Jewish and Hindu — Vermont’s Youngest State Representative

Vermont’s youngest state representative, Kesha Ram, who with a Jewish mother and Hindu father was brought up—and remains—both Jewish and Hindu, was the guest speaker at services this past Friday evening at Israel Congregation of Manchester.

Ms. Ram spoke about how “because of persecution” both sides of her family came to the United States —her mother’s family escaping anti-Semitism in Kiev, Ukraine and her father’s side “having to flee” when the area of India where they lived became Pakistan with Hindus not welcome.

“It was a very American story, their coming to this land of opportunity,” said Ms. Ram, 27, at the Vermont synagogue. “It also speaks to global conflicts.” And it informs, she said, “how I look at issues of war and justice.”

His parents gave her “a sense of what it is like to be both Jewish and Hindu.” Her Jewish education started early, at a Jewish pre-school program at the Leo Baeck Temple in Los Angeles.

More recently, she went to Israel under the Birthright program and that was “incredibly life-changing,” she declared. Highlights were spending time in Safed and learning more “about Kabbalah and Jewish mysticism” at its source and visiting and observing the Knesset and seeing “environmental consciousness” there expressed through the art works of Marc Chagall “bringing nature” into the Knesset. The environment has been a major focus for Ms. Ram.

“I had been to India several times” but her 2011 Birthright trip to Israel was the first to the Jewish state and it enabled her to become “more immersed” in Jewish life. “There were all kinds of connections I didn’t make until then,” she said.

Ms. Ram was born in Los Angeles, went to Santa Monica High School and headed east to college—to the University of Vermont in Burlington. She immediately “fell in love” with the school and the city. At the university, she was elected president of the Student Government Association. She graduated magna cum laude with a double major in Natural Resource Planning and Political Science in 2008.

She first ran for a seat in the 150-member Vermont House of Representatives that year and—after knocking “on all of the doors in her district twice,” notes her website—became, at 22, the state’s youngest representative, which she remains.

In an interview before her presentation at Israel Congregation of Manchester, Ms. Ram spoke of the early impact that “a Jewish thinker,” Maurice Sendak, had on her. As a child, she read Sendak’s book Pierre about a little boy who emphatically insists he “doesn’t care” and is eaten by a “lion who says, ‘If you only care, you would be able to live.’ The end of the story is that he gets out of the lion’s stomach—and the moral is to really care.” Ms. Ram says she devotes her life to “caring.”

Indeed, in addition to being state lawmaker, she has been legal director for Women Helping Battered Women in Burlington and she now works for the city of Burlington as public engagement specialist helping people participate in city government. As a state representative, her website ( says: “She is a passionate leader for green job creation, affordability of early childhood and higher education, reducing environmental toxins, tribal rights and recognition, accessible health care and affordable housing.”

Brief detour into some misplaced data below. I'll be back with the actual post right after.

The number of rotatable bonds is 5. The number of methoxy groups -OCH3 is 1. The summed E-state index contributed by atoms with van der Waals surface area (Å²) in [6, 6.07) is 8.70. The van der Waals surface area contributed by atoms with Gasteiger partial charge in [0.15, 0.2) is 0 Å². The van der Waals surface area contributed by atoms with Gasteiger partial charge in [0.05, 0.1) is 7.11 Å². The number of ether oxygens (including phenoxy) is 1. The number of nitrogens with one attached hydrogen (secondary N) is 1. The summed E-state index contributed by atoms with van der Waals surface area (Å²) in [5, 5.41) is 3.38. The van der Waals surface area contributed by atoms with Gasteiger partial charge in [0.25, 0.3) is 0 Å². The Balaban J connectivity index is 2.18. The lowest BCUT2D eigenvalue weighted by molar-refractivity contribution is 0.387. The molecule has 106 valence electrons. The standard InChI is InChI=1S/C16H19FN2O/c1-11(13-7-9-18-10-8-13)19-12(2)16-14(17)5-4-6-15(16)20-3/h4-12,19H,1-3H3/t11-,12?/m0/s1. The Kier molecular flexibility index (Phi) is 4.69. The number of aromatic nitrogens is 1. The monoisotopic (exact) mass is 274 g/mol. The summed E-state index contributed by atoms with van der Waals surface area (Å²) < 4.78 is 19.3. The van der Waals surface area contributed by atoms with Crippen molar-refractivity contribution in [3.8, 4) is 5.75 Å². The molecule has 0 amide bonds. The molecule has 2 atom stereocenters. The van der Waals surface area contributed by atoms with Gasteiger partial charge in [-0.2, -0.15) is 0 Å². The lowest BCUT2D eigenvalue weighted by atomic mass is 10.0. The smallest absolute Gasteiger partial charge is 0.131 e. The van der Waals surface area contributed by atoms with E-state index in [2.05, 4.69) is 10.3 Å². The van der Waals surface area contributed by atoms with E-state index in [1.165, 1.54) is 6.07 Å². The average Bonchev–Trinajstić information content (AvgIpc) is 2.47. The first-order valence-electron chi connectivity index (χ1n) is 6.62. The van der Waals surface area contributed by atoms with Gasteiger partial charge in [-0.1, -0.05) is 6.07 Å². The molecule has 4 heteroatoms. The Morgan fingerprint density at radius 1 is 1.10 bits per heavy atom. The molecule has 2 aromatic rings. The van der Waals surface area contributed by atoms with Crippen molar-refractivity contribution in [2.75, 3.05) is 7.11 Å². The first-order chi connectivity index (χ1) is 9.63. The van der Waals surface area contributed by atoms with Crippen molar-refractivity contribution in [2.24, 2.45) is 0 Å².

As she matured, she was drawn to other Jewish thinkers and writers—particularly Rabbi Abraham Joshua Heschel. Likewise, she has been a student of the life of Mahatma Gandhi. “As Rabbi Heschel said, ‘No religion is an island. Prayer for each other helps,’” Ms. Ram commented.  And she has studied the work of Dr. Martin Luther King.

She speaks of “the contributions of Jews and Hindus to my life.”

A major experience in high school, she related, was participation in a program run by the Anti-Defamation League on fighting prejudice. “It really helped me become a leader,” she recounted, and “helped guide my political career” in providing “a moral compass” for the way “all of God’s children should be treated.” Also, her parents taught her to “speak against injustices.” Her father is a restaurateur in California, her mother a development director at the UCLA School of Medicine.

The “moral imperative of tikkun olam” has been integral to her, she said.

While at the University of Vermont, she was involved with the Chabad House which actively serves Jewish students and faculty on the campus.

Israel Congregation of Manchester in providing its notice of Ms. Ram’s talk said:  “Join us this Friday…During services, Kesha Ram, Vermont’s youngest state representative, will speak about her dual identities—she is both Jewish and Hindu.”

It was a very appropriate synagogue for Ms. Ram to make a presentation. Its spiritual leader is Rabbi David Novak. The temple’s website ( notes: “His work as rabbi encompasses his belief that to serve God best one needs to serve humanity. Towards that end, Rabbi Novak welcomes being in a congregation that is known as ‘Just Jewish’ blending all the traditions of Jewish practice. Rabbi Novak is comfortable with multiple worship styles, as well as the diversity of our congregation’s backgrounds. His religious practice can be characterized as pluralistic, pulling from the best of Conservative, Reform, and Reconstructionist practices.”

And at the synagogue Friday there was consideration of what Ms. Ram calls “the intersection between Jews and Hindus”—in her person.

About the Author
Karl Grossman is a professor of journalism at the State University of New York/College at Old Westbury who has specialized in investigative reporting for 45 years. He is the host of the TV program “Enviro Close-Up,” the writer and presenter of numerous TV documentaries and the author of six books.